[OPE-L:6428] Re: Re: Re: The significance of labor power commodification

From: Paul Cockshott (paul@cockshott.com)
Date: Wed Jan 23 2002 - 04:41:53 EST

On Tue, 22 Jan 2002, you wrote:
> In response to my question 
> >> Is the commodification of labor power *essential* or *incidental* to the
> >> process of transforming money into capital, according to Marx's account in
> >> Volume I of Capital?
> Paul C. writes in 6409:
> >Whatever input counts as the substance of value will generate the
> >same paradox. If one constructs input output tables computing oil values
> >you get the paradox that the price of one barrel of oil is less than one
> >barrel, just as the price of one hour of labour is less than one hour.
> Assuming a positive rate of exploitation, that is, and there's nothing
> "paradoxical" about it.  Of course I agree--Roemer generalizes this point
> in his Generalized Commodity Exploitation Theorem--but this misses the
> point of my question:  is the fact that workers gain access to capital *by
> selling their labor power as a commodity*--rather than, say, borrowing
> money to finance constant capital costs or leasing capital goods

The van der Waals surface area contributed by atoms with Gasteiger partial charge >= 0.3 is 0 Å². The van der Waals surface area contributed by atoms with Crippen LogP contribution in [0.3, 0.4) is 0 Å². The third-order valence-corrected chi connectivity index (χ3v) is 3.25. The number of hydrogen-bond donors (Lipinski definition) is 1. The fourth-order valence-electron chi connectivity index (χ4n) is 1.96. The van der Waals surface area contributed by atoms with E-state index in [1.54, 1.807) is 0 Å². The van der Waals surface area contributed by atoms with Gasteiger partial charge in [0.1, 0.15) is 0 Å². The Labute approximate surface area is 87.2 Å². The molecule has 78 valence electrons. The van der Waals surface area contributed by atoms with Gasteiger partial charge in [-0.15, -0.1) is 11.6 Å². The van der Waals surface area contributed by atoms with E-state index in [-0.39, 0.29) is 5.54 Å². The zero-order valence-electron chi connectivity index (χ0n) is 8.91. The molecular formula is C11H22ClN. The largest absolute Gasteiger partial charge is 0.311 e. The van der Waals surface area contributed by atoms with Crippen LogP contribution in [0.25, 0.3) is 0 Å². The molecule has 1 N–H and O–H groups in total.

> directly--essential to the process of creating surplus value under the
> capitalist mode of production, according to Marx's account in Volume I of
> Capital?

Yes because of the real subsumption of labour to capital. Of course the
formal subsumption under manufacture leaves open the possiblity of 
independent workers hiring their means of production, and the formal
subsumption continues to exist in parallel with the real subsumption.
But modern technology makes the scale of the means of production
required for most production processes so large that workers can not
do this. This is one point of the anlysis of machinery and modern industry.

> Gil 
> >> Gil
> >-- 
> >Paul Cockshott, University of Glasgow, Glasgow, Scotland
> >0141 330 3125  mobile:07946 476966
> >paul@cockshott.com
> >http://www.dcs.gla.ac.uk/people/personal/wpc/
> >http://www.dcs.gla.ac.uk/~wpc/reports/index.html
> >
Paul Cockshott, University of Glasgow, Glasgow, Scotland
0141 330 3125  mobile:07946 476966

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